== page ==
Summary and Analysis
Book II: The Discourse on Utopia: Markets
The cities are divided into four equal sections, and in the middle of each are marketplaces, one for dispensing all kinds of food, another for dry goods and the like. All goods are free. A father takes home whatever is needed for his family. There is no reason for hoarding because there is an ample quantity of goods to be had at will.
All butchering of animals is performed by slaves at an appointed place outside of town and near a stream. They are careful not to permit any unclean matter to be taken into town in order to avoid unpleasant odors or otherwise polluting the atmosphere or endangering health.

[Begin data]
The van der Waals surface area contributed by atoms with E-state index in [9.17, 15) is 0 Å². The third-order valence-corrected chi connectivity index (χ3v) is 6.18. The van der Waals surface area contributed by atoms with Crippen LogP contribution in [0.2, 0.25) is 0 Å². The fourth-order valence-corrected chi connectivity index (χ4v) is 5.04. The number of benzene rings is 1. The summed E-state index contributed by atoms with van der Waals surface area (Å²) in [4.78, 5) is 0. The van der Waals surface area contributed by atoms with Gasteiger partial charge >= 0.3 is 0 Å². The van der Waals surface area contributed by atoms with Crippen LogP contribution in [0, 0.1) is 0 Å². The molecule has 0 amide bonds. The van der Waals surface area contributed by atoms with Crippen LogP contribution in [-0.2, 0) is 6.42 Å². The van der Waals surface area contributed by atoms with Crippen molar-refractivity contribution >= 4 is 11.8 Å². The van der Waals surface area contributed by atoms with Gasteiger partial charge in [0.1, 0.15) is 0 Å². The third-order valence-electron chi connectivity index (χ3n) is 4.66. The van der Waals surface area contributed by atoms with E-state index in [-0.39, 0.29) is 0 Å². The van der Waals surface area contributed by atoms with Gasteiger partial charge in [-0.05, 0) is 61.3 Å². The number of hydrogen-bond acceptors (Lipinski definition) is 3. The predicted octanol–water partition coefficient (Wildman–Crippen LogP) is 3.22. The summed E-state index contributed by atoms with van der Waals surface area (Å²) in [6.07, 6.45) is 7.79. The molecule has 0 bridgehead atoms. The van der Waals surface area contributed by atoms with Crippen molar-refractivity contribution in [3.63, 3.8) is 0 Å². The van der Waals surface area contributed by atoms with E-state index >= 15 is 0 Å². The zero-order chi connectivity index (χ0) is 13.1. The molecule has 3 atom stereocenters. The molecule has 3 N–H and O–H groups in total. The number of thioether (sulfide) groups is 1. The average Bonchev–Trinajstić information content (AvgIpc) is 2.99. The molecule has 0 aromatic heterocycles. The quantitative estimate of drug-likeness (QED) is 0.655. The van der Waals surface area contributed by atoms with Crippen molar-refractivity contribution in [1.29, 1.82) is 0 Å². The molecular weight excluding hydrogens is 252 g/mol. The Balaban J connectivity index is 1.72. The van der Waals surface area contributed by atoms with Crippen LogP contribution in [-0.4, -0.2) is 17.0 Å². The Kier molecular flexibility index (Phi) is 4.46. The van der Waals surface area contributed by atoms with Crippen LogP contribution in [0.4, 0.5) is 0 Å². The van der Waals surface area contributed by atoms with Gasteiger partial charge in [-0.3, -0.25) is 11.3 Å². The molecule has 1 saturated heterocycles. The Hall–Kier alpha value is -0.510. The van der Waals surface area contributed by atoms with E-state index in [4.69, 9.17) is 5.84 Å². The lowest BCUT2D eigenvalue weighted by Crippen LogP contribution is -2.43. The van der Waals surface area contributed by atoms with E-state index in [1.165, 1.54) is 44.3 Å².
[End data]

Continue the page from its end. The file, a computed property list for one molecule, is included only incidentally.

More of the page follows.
Little by little, we are being shown how people live in a society operating on the basis of idealized communism. Nobody receives wages or rewards for his labor. What he receives is free housing, free food, clothing, and all necessary provisions. Certain psychological benefits may also be deduced, though More does not emphasize them in this part of the book. Those benefits are a knowledge that each citizen has a voice in the government and that everyone is on an equal footing. Later in the book, More, through Hythloday, will consider the merits and defects of the system. At present, he is merely stating the facts.